Odd and the Frost Giants
Few modern authors have the talent of blending the classical with the modern that Neil Gaiman does. In Odd and the Frost Giants, he melds that talent with the not inconsiderable feat of writing a good children’s book. Finally, he adds that rare gift, writing a book with a fox in it*, to make a delightful little tale.
I grew up on Greek and Norse myths, and so, apparently, did Gaiman. He’s invented a little one here, in which Thor, Loki, and Odin (the Big Three of Norse mythology) are transformed into animals and cast out of Asgard. The longer they stay in animal form, the more the animal nature will take them over. Enter Odd, a staple hero of children’s books, a young man who isn’t understood by his community. He’s too quiet and introspective to be a good Norseman (shades of How to Train Your Dragon), and his penchant for taking long, solitary walks in the woods has left him with a permanent limp following an accident in which a tree fell on his leg and shattered the bones.
One winter seems to go on forever, and the Norsemen, trapped in their lodges, become more and more edgy and belligerent. Odd decides it will be more peaceful out in the woods, even if it is still winter. In the course of his travels, he meets a fox who, curiously, entices him to follow it to a bear with his paw stuck in a tree, surrounded by angry bees. Odd sees the problem immediately, and decides that the animals seem non-threatening enough that it’s worth taking the chance to free the bear. Not only do they not kill him, they follow him to an abandoned woodcutter’s cabin he knows of. He invites them inside and they stay the night.
In the middle of the night, Odd wakes to hear the animals arguing in human voices about whose fault their predicament is. Blame seems to settle on the fox, despite his protests. When Odd sits up and confronts them, the animals reveal themselves as Odin (eagle), Thor (bear), and Loki (fox). They explain their predicament: a Frost Giant has taken over Asgard. This is the cause of the endless winter, as well, and so if Odd can help the gods return to their home, his village will also benefit.
Gaiman bases this tale in an old Norse myth, in which Loki helps the gods cheat a Frost Giant by seducing his stallion. The Frost Giant in this book, it turns out, is the other’s brother, and has taken over Asgard on a mission of revenge. The anchoring in actual Norse myth gives the book a hold in reality that makes it more compelling. I felt at times as though I were reading a newly-discovered Norse myth.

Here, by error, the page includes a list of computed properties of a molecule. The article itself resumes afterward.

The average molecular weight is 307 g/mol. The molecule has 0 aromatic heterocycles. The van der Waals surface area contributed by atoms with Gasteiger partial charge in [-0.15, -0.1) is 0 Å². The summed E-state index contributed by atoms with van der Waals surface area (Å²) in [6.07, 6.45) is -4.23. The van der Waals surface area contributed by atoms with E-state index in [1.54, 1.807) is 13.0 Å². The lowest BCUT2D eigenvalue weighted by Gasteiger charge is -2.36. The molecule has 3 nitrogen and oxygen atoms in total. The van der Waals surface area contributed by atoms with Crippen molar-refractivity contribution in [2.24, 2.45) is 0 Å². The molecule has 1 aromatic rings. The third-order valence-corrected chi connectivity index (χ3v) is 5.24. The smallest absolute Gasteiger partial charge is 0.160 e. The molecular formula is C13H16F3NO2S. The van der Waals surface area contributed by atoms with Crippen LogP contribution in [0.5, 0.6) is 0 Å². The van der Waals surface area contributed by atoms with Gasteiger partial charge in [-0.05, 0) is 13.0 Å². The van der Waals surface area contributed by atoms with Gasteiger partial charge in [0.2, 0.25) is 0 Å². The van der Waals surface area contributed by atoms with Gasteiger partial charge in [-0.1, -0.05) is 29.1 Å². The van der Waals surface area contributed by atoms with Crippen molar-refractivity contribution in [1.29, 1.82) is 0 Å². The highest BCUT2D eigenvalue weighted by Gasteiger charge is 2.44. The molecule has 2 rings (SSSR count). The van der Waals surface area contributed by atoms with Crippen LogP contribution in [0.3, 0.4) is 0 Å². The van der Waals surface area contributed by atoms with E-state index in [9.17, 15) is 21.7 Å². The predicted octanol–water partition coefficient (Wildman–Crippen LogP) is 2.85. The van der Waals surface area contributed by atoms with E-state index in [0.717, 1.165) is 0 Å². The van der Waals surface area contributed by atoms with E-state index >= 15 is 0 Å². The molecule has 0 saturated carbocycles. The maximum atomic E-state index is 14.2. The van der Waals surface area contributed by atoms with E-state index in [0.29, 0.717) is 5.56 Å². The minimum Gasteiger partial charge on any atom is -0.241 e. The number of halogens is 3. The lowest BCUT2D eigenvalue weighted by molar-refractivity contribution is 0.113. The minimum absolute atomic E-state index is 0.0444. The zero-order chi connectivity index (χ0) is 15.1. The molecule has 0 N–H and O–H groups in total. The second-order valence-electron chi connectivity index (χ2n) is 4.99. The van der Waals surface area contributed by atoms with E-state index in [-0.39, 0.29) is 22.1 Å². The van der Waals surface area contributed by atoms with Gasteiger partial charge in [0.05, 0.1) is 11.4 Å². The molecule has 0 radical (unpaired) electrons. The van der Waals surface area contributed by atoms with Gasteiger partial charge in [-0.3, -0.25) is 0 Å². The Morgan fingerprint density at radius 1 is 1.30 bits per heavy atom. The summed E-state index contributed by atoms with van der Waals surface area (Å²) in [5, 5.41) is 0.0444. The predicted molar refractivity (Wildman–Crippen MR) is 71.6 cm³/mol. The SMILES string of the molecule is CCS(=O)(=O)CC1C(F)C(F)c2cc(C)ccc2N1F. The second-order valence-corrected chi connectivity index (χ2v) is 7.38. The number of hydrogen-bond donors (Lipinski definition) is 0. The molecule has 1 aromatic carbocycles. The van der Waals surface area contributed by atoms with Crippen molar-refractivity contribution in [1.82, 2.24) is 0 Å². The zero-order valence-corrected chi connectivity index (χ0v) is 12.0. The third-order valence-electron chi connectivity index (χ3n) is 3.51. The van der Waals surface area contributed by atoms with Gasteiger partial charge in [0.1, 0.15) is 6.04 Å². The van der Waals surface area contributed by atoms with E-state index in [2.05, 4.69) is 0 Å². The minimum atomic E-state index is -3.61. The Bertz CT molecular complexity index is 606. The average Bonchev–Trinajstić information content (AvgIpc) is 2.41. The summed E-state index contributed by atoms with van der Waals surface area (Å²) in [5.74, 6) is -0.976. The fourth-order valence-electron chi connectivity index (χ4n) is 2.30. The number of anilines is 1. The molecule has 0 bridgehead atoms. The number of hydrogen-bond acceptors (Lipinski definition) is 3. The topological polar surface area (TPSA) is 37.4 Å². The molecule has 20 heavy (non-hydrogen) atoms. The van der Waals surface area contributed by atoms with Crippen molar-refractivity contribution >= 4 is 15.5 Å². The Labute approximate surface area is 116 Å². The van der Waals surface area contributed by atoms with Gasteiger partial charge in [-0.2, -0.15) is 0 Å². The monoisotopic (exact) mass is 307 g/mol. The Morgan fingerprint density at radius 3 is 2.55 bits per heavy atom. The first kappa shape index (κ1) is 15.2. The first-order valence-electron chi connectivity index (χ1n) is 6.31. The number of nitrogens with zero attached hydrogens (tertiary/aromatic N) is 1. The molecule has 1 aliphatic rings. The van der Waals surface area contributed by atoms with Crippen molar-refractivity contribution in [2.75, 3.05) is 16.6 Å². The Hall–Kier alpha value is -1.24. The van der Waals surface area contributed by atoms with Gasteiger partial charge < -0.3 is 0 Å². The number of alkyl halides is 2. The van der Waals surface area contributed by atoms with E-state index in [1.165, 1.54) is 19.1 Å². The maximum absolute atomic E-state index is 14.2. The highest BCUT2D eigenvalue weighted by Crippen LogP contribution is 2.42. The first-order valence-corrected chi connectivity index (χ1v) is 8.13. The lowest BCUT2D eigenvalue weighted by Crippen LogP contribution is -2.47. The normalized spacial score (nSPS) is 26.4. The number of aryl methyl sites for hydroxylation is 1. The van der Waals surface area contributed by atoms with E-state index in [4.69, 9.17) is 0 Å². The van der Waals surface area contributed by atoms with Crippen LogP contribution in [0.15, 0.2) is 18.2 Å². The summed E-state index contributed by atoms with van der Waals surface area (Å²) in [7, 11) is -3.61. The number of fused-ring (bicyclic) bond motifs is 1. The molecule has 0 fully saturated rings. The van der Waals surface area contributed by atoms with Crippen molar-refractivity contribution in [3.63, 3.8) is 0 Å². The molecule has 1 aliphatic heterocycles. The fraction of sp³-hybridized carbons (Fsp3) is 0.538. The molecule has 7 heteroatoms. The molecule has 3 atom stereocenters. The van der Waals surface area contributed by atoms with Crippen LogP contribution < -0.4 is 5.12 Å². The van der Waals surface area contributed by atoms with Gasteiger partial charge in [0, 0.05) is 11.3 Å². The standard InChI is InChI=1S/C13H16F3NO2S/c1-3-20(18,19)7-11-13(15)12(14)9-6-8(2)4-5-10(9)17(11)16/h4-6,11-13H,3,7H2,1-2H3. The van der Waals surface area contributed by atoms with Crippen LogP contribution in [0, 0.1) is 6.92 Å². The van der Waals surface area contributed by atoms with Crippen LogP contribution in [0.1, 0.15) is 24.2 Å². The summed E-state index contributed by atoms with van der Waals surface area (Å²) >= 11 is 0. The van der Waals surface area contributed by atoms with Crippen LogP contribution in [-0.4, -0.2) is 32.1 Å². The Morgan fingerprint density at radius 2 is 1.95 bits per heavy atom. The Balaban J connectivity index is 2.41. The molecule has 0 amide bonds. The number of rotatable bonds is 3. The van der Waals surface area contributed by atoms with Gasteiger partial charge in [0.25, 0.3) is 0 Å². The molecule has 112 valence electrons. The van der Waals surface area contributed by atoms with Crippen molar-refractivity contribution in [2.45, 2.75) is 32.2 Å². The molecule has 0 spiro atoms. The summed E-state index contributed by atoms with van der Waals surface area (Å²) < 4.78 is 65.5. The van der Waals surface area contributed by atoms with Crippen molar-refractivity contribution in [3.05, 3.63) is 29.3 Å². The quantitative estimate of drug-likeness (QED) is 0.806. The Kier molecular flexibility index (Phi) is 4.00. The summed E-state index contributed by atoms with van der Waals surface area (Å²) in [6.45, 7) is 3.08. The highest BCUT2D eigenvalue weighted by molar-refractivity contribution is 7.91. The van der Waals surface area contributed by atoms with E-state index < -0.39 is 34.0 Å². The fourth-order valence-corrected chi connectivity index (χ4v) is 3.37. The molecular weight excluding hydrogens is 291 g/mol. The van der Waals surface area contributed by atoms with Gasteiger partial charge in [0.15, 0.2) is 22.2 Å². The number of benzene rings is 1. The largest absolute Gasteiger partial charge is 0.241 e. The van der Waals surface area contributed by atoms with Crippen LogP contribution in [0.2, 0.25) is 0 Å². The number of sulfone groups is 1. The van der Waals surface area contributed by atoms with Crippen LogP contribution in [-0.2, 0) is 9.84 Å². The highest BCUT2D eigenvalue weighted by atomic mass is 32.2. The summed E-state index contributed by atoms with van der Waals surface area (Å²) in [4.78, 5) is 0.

And yet, Gaiman brings a modern sensibility to the characters. Though they are undeniably Norse, they talk in modern English. For example:
“I think,” said the bear, “as a responsible adult, I should point a few things out.”
“Talk is free,” said Odd, “but the wise man chooses when to spend his words.” It was something his father used to say.
“I just thought I should point out that we are wasting our time. We don’t have any way of getting to the Rainbow Bridge. And if by some miracle we crossed it, look at us—we’re animals, and you can barely walk. We can’t defeat Frost Giants. This whole thing is hopeless.”
“He’s right,” said the fox.
“If it’s hopeless,” said Odd, “why are you coming with me?”
The animals said nothing. The morning sun sparkled up at them from the snow, dazzling Odd, making him squint.
“Nothing better to do,” said the bear after a while.
This is a very short read (by my estimation, about 15,000 words), but an enjoyable one, with a satisfying conclusion. About the only fault I can find is that Loki doesn’t remain a fox*. But as the trickster god, I’m sure he took on the shape again at some point in his life. As he says in the book, “It wasn’t the first time I had turned into animal form—I was a horse once, you know—but it was the first time it was imposed on me from the outside, and it wasn’t a nice feeling. Not a nice feeling at all.”
Odd and the Frost Giants, though, leaves quite a nice feeling. I was swept up in the book, and Gaiman expertly weaves all the trappings of myth into the story. So if you grew up on Greek and Norse myths, like I did, you will enjoy this non-traditional addition to the library.
* I’m joking, of course. There are many very very good books without foxes in them.